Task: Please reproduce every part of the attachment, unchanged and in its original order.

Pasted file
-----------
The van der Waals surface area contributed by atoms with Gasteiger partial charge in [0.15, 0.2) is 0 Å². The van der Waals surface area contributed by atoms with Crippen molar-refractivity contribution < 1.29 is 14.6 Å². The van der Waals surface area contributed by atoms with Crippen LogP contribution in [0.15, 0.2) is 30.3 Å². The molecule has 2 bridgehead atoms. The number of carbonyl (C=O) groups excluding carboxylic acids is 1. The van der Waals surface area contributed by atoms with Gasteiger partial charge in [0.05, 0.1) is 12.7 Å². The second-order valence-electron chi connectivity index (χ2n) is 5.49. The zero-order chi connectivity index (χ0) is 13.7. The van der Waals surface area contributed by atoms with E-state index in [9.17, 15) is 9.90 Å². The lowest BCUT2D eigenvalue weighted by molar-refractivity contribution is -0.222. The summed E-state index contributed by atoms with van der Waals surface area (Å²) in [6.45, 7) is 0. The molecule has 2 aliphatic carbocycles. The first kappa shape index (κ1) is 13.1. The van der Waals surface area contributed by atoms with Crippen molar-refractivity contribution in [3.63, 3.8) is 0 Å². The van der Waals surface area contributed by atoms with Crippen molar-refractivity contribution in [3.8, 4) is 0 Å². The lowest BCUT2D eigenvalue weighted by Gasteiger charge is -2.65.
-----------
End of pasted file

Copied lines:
The van der Waals surface area contributed by atoms with Gasteiger partial charge in [0.15, 0.2) is 0 Å². The van der Waals surface area contributed by atoms with Crippen molar-refractivity contribution < 1.29 is 14.6 Å². The van der Waals surface area contributed by atoms with Crippen LogP contribution in [0.15, 0.2) is 30.3 Å². The molecule has 2 bridgehead atoms. The number of carbonyl (C=O) groups excluding carboxylic acids is 1. The van der Waals surface area contributed by atoms with Gasteiger partial charge in [0.05, 0.1) is 12.7 Å². The second-order valence-electron chi connectivity index (χ2n) is 5.49. The zero-order chi connectivity index (χ0) is 13.7. The van der Waals surface area contributed by atoms with E-state index in [9.17, 15) is 9.90 Å². The lowest BCUT2D eigenvalue weighted by molar-refractivity contribution is -0.222. The summed E-state index contributed by atoms with van der Waals surface area (Å²) in [6.45, 7) is 0. The molecule has 2 aliphatic carbocycles. The first kappa shape index (κ1) is 13.1. The van der Waals surface area contributed by atoms with Crippen molar-refractivity contribution in [3.63, 3.8) is 0 Å². The van der Waals surface area contributed by atoms with Crippen molar-refractivity contribution in [3.8, 4) is 0 Å². The lowest BCUT2D eigenvalue weighted by Gasteiger charge is -2.65.